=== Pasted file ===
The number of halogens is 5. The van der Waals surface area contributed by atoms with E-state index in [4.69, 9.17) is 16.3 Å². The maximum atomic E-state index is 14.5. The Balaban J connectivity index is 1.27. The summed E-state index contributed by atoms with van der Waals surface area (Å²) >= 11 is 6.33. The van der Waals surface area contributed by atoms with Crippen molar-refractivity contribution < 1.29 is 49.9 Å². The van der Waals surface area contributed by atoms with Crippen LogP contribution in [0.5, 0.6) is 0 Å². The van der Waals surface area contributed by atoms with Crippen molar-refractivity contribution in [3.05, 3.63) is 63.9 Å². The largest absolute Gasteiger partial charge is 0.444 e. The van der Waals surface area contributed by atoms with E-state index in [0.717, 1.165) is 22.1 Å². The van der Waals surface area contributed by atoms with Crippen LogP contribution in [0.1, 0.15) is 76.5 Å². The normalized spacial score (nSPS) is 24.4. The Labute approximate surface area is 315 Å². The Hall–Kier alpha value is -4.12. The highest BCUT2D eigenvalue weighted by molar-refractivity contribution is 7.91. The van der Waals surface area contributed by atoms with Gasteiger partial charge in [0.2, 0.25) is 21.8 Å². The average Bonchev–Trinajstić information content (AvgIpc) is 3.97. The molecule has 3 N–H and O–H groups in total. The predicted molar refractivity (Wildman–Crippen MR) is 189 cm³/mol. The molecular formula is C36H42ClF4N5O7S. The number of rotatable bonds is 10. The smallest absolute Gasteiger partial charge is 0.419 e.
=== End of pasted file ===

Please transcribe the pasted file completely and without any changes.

The number of halogens is 5. The van der Waals surface area contributed by atoms with E-state index in [4.69, 9.17) is 16.3 Å². The maximum atomic E-state index is 14.5. The Balaban J connectivity index is 1.27. The summed E-state index contributed by atoms with van der Waals surface area (Å²) >= 11 is 6.33. The van der Waals surface area contributed by atoms with Crippen molar-refractivity contribution < 1.29 is 49.9 Å². The van der Waals surface area contributed by atoms with Crippen LogP contribution in [0.5, 0.6) is 0 Å². The van der Waals surface area contributed by atoms with Crippen molar-refractivity contribution in [3.05, 3.63) is 63.9 Å². The largest absolute Gasteiger partial charge is 0.444 e. The van der Waals surface area contributed by atoms with E-state index in [0.717, 1.165) is 22.1 Å². The van der Waals surface area contributed by atoms with Crippen LogP contribution in [0.1, 0.15) is 76.5 Å². The normalized spacial score (nSPS) is 24.4. The Labute approximate surface area is 315 Å². The Hall–Kier alpha value is -4.12. The highest BCUT2D eigenvalue weighted by molar-refractivity contribution is 7.91. The van der Waals surface area contributed by atoms with Gasteiger partial charge in [0.2, 0.25) is 21.8 Å². The average Bonchev–Trinajstić information content (AvgIpc) is 3.97. The molecule has 3 N–H and O–H groups in total. The predicted molar refractivity (Wildman–Crippen MR) is 189 cm³/mol. The molecular formula is C36H42ClF4N5O7S. The number of rotatable bonds is 10. The smallest absolute Gasteiger partial charge is 0.419 e.